`Eating Olive Oil Might Help You Remember Why You Should - Olive Oil Times

Eating Olive Oil Might Help You Remember Why You Should

By Elena Paravantes
May. 21, 2012 08:51 UTC

According to a new study pub­lished in the Annals of Neurology, monoun­sat­u­rated fats, the good” fats found in high amounts in olive oil, were asso­ci­ated with bet­ter cog­ni­tive func­tion and mem­ory, while sat­u­rated fats, the harm­ful fats found in ani­mal fats such as but­ter, were asso­ci­ated with worse over­all cog­ni­tive func­tion and mem­ory.

Researchers from Brigham and Women’s Hospital (BWH), a teach­ing affil­i­ate of Harvard Medical School ana­lyzed data from the Women’s Health Study, orig­i­nally a cohort of nearly 40,000 women, 45 years and older. The researchers used data from a sub­set of 6,000 women, all over the age of 65. The women par­tic­i­pated in three cog­ni­tive func­tion tests, which were spaced out every two years for an aver­age test­ing span of four years. These women also com­pleted a detailed food fre­quency ques­tion­naire at the start of the study.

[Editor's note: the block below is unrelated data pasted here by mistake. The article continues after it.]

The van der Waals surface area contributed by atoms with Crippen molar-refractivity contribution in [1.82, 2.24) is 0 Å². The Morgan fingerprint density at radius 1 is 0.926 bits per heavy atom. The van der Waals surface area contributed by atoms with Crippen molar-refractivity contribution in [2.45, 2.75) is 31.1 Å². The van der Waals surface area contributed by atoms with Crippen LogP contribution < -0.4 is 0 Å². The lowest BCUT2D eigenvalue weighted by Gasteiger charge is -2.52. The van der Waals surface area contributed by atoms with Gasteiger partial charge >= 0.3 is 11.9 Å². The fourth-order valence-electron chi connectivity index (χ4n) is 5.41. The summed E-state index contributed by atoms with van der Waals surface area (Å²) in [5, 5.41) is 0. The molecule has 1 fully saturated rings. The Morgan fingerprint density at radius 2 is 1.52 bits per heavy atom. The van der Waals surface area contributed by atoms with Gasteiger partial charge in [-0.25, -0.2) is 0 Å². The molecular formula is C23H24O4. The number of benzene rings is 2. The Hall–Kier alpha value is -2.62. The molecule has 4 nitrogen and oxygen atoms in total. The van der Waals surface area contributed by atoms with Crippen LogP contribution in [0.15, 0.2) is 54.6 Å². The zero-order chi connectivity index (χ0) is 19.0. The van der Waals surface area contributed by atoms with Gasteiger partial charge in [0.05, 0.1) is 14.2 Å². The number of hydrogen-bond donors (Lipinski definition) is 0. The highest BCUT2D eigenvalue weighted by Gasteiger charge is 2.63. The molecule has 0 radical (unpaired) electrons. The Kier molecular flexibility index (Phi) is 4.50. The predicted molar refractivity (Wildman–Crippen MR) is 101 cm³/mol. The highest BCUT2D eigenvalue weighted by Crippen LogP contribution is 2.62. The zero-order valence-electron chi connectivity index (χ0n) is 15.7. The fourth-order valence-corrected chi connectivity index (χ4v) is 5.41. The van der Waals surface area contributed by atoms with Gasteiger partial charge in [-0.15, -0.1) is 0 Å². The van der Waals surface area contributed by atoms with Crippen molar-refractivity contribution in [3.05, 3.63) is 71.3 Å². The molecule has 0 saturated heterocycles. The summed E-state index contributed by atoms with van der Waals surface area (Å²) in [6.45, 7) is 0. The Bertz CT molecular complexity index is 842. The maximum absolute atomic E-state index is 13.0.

The researchers found that although total fat did not appear to affect cog­ni­tive func­tion, the type of fat did. Women who con­sumed the high­est amounts of sat­u­rated fat, com­pared to those who con­sumed the low­est amounts, had worse over­all cog­ni­tion and mem­ory. Women who ate the most of the monoun­sat­u­rated fats, which can be found in olive oil, had bet­ter pat­terns of cog­ni­tive scores over time.

Substituting the good fat in place of the bad fat is a fairly sim­ple dietary mod­i­fi­ca­tion that could help pre­vent decline in mem­ory,” noted Harvard’s Olivia Okereke.


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